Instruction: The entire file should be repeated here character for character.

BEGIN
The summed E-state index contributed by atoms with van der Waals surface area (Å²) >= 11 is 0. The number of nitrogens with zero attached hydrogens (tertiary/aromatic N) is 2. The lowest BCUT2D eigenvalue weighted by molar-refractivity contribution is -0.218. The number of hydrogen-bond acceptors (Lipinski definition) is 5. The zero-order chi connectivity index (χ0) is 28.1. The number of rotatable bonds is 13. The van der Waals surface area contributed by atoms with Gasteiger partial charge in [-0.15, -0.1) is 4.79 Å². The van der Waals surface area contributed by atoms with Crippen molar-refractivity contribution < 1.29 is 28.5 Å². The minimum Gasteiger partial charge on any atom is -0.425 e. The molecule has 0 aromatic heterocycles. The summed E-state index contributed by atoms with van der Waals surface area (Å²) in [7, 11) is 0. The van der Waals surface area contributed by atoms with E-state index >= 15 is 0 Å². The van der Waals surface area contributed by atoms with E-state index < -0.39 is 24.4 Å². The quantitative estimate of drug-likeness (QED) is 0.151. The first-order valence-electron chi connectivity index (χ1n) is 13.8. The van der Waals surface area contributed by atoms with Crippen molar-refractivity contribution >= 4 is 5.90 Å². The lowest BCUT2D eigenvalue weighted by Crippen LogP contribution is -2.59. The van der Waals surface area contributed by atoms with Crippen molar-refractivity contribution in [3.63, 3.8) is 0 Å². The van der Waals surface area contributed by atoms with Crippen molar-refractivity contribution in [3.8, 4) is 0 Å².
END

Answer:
The summed E-state index contributed by atoms with van der Waals surface area (Å²) >= 11 is 0. The number of nitrogens with zero attached hydrogens (tertiary/aromatic N) is 2. The lowest BCUT2D eigenvalue weighted by molar-refractivity contribution is -0.218. The number of hydrogen-bond acceptors (Lipinski definition) is 5. The zero-order chi connectivity index (χ0) is 28.1. The number of rotatable bonds is 13. The van der Waals surface area contributed by atoms with Gasteiger partial charge in [-0.15, -0.1) is 4.79 Å². The van der Waals surface area contributed by atoms with Crippen molar-refractivity contribution < 1.29 is 28.5 Å². The minimum Gasteiger partial charge on any atom is -0.425 e. The molecule has 0 aromatic heterocycles. The summed E-state index contributed by atoms with van der Waals surface area (Å²) in [7, 11) is 0. The van der Waals surface area contributed by atoms with E-state index >= 15 is 0 Å². The van der Waals surface area contributed by atoms with E-state index < -0.39 is 24.4 Å². The quantitative estimate of drug-likeness (QED) is 0.151. The first-order valence-electron chi connectivity index (χ1n) is 13.8. The van der Waals surface area contributed by atoms with Crippen molar-refractivity contribution >= 4 is 5.90 Å². The lowest BCUT2D eigenvalue weighted by Crippen LogP contribution is -2.59. The van der Waals surface area contributed by atoms with Crippen molar-refractivity contribution in [3.63, 3.8) is 0 Å². The van der Waals surface area contributed by atoms with Crippen molar-refractivity contribution in [3.8, 4) is 0 Å².